Below is a third picture of the same situation. Now there are some small waves in the surface, however not locally produced, I think. Maybe they already sailed out of the spot (can you say breezy? It’s really not a windy spot) shown above?

Picture by Pierré de Wet, used with permission

What I find fascinating above is how clearly you see the one leg of the V-shaped feathery wake develop, and even in the foreground of the picture how you can see individual turbulence cells from where the bow wave broke as the ship sailed through the water.

What else do you observe? It’s not so easy to look at other people’s wave pictures and make sense of them! How did I do, Pierre?

I’m explaining your wave pictures: A #friendlywave from the Île d’Yeu, France

The whole #friendlywave thing (where I explain your wave picture) is starting off great! Here is one that reached my via my Twitter; link to thread here.

What’s going on in the north east of Île d’Yeu, France? Here are four pictures from the Twitter thread that got me intrigued: Because of the awesome waves they were displaying, but also because they introduced me to ESA’s EO browser which is so amazing that I don’t think I will be able to stop playing anytime soon!

First, a true color image of the Île d’Yeu and, more importantly, the wave field around it (Click on all pictures to enlarge).

And this is what the topography in that area looks like:

Zooming in on the area north of the eastern tip where something interesting is happening……this checkerboard pattern of waves! Now the question is what causes those waves. Well, let’s find out, shall we?

I couldn’t figure out exactly where the image above was from, but I am seeing a very similar pattern in the pictures that I saved off the EO browser myself.

First, here is a true color image again (click to enlarge, or click the link to see it on the browser to play yourself)

True color image of Île d’Yeu and surrounding ocean, acquired with EO browser, January 28th, 2019.

Here is the same image, except with my annotations on it. I have marked a couple of wave crests to show what I think is going on. What I see here (and please let’s discuss this! I’m super curious to hear what you think!) is a wave field coming in from west northwest-ish (see straight-ish fronts on the top left). When this wave field encounters an obstacle in its path (the island), it gets diffracted, kind of as if there were two very wide slits on either side of the island (a very simple example of that here). It’s difficult to follow the wave crests that pass the island on its north side, but the ones that go round the south side are clearly visible as they turn around the eastern tip of the island.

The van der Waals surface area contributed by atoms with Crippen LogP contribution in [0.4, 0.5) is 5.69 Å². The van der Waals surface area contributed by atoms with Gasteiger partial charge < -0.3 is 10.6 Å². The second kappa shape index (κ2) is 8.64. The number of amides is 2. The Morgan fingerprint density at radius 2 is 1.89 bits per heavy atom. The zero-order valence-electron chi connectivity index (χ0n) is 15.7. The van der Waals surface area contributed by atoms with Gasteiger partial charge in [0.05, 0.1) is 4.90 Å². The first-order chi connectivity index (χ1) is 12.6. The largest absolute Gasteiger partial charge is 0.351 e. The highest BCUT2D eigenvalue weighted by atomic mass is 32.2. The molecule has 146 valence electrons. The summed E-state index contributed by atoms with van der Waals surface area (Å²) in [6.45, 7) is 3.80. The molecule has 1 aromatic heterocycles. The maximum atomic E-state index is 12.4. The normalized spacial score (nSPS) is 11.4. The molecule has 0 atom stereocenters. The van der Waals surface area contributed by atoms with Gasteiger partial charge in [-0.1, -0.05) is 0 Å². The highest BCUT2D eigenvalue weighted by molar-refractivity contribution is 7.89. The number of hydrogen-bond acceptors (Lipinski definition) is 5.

Zooming in to look at it more closely:

True color image of Île d’Yeu and surrounding ocean, acquired with EO browser, January 28th, 2019.

And here is my annotated version of the wave field. You recognise the wave crests that were propagating along the southern side of the island, then turned around the eastern tip and are now spreading northward. And you see the wave crests of the waves that travelled along the north coast all along. Notice how they are crossing in a crisscross pattern?The area with the really dense red checkered pattern is the one I think was shown on the original picture on Twitter. So my interpretation is that it’s an interference pattern of waves, all originating in the same wave field, being diffracted l’Île de Yeu. What do you think? Do you agree?

What I find quite interesting is that it’s very easy to follow the crests that propagate northward around the eastern tip, but a lot more difficult to do the same for the ones propagating southward. I could imagine that the explanation is the topography: The waves propagating in the north of the island were in shallower water for pretty much the length of the island, so they might have lost a lot of their energy already, whereas the ones from the south only run into shallower water once they’ve turned around the eastern tip of the island.

Thanks, Rémi, for pointing me to ESA’s awesome EO browser and to your super interesting Twitter!

P.S.: Speaking of topography: Of course the change in water depth could also have an effect on the wave field by refracting the waves towards the slower medium, i.e. the shallower water. But I don’t think that’s the case here. Do you?